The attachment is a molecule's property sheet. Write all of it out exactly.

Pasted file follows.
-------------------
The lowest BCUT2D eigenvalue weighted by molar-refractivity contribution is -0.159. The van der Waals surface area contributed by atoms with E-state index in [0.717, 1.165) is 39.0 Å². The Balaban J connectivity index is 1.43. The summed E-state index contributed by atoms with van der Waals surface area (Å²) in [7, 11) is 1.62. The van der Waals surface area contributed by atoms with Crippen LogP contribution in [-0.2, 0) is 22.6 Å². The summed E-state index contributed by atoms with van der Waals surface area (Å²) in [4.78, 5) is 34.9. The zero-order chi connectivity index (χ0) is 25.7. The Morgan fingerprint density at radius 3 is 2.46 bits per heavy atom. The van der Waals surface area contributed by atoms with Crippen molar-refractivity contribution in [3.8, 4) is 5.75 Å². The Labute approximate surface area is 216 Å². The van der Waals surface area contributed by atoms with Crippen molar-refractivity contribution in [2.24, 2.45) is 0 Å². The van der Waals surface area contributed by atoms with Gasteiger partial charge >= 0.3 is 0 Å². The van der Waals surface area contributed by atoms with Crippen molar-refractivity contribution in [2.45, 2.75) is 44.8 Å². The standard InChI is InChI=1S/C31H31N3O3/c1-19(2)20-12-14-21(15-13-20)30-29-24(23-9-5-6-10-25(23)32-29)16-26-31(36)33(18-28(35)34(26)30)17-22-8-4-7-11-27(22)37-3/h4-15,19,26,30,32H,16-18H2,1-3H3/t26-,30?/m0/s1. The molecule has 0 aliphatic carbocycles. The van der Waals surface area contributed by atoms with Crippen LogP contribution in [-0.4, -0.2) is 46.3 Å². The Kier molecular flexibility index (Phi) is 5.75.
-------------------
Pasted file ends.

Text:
The lowest BCUT2D eigenvalue weighted by molar-refractivity contribution is -0.159. The van der Waals surface area contributed by atoms with E-state index in [0.717, 1.165) is 39.0 Å². The Balaban J connectivity index is 1.43. The summed E-state index contributed by atoms with van der Waals surface area (Å²) in [7, 11) is 1.62. The van der Waals surface area contributed by atoms with Crippen LogP contribution in [-0.2, 0) is 22.6 Å². The summed E-state index contributed by atoms with van der Waals surface area (Å²) in [4.78, 5) is 34.9. The zero-order chi connectivity index (χ0) is 25.7. The Morgan fingerprint density at radius 3 is 2.46 bits per heavy atom. The van der Waals surface area contributed by atoms with Crippen molar-refractivity contribution in [3.8, 4) is 5.75 Å². The Labute approximate surface area is 216 Å². The van der Waals surface area contributed by atoms with Crippen molar-refractivity contribution in [2.24, 2.45) is 0 Å². The van der Waals surface area contributed by atoms with Gasteiger partial charge >= 0.3 is 0 Å². The van der Waals surface area contributed by atoms with Crippen molar-refractivity contribution in [2.45, 2.75) is 44.8 Å². The standard InChI is InChI=1S/C31H31N3O3/c1-19(2)20-12-14-21(15-13-20)30-29-24(23-9-5-6-10-25(23)32-29)16-26-31(36)33(18-28(35)34(26)30)17-22-8-4-7-11-27(22)37-3/h4-15,19,26,30,32H,16-18H2,1-3H3/t26-,30?/m0/s1. The molecule has 0 aliphatic carbocycles. The van der Waals surface area contributed by atoms with Crippen LogP contribution in [-0.4, -0.2) is 46.3 Å². The Kier molecular flexibility index (Phi) is 5.75.